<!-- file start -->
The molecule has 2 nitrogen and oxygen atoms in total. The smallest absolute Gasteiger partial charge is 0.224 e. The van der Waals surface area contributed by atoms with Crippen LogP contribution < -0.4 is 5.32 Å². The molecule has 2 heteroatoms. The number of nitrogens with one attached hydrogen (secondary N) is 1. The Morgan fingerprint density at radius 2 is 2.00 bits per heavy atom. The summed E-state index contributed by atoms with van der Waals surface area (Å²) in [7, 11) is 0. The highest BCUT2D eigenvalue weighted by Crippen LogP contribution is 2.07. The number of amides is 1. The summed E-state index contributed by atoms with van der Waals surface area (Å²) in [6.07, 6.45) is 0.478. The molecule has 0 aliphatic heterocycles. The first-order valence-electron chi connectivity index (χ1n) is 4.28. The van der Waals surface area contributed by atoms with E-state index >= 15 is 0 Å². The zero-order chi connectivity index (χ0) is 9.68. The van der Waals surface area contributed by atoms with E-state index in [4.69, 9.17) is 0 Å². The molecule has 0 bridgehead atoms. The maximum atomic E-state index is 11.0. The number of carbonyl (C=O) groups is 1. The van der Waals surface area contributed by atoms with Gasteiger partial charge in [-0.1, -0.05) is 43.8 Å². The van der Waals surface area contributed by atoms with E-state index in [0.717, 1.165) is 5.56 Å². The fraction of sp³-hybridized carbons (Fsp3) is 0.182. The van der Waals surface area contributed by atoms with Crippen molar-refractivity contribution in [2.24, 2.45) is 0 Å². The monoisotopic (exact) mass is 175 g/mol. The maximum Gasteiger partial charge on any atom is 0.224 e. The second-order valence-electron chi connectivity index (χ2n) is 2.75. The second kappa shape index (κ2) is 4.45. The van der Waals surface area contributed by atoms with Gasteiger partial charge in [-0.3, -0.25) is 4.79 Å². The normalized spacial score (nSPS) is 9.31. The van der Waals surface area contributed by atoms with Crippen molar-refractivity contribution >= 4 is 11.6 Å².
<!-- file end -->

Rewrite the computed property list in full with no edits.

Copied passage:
The molecule has 2 nitrogen and oxygen atoms in total. The smallest absolute Gasteiger partial charge is 0.224 e. The van der Waals surface area contributed by atoms with Crippen LogP contribution < -0.4 is 5.32 Å². The molecule has 2 heteroatoms. The number of nitrogens with one attached hydrogen (secondary N) is 1. The Morgan fingerprint density at radius 2 is 2.00 bits per heavy atom. The summed E-state index contributed by atoms with van der Waals surface area (Å²) in [7, 11) is 0. The highest BCUT2D eigenvalue weighted by Crippen LogP contribution is 2.07. The number of amides is 1. The summed E-state index contributed by atoms with van der Waals surface area (Å²) in [6.07, 6.45) is 0.478. The molecule has 0 aliphatic heterocycles. The first-order valence-electron chi connectivity index (χ1n) is 4.28. The van der Waals surface area contributed by atoms with E-state index >= 15 is 0 Å². The zero-order chi connectivity index (χ0) is 9.68. The van der Waals surface area contributed by atoms with E-state index in [4.69, 9.17) is 0 Å². The molecule has 0 bridgehead atoms. The maximum atomic E-state index is 11.0. The number of carbonyl (C=O) groups is 1. The van der Waals surface area contributed by atoms with Gasteiger partial charge in [-0.1, -0.05) is 43.8 Å². The van der Waals surface area contributed by atoms with E-state index in [0.717, 1.165) is 5.56 Å². The fraction of sp³-hybridized carbons (Fsp3) is 0.182. The van der Waals surface area contributed by atoms with Crippen molar-refractivity contribution in [2.24, 2.45) is 0 Å². The monoisotopic (exact) mass is 175 g/mol. The maximum Gasteiger partial charge on any atom is 0.224 e. The second-order valence-electron chi connectivity index (χ2n) is 2.75. The second kappa shape index (κ2) is 4.45. The van der Waals surface area contributed by atoms with Gasteiger partial charge in [-0.3, -0.25) is 4.79 Å². The normalized spacial score (nSPS) is 9.31. The van der Waals surface area contributed by atoms with Crippen molar-refractivity contribution >= 4 is 11.6 Å².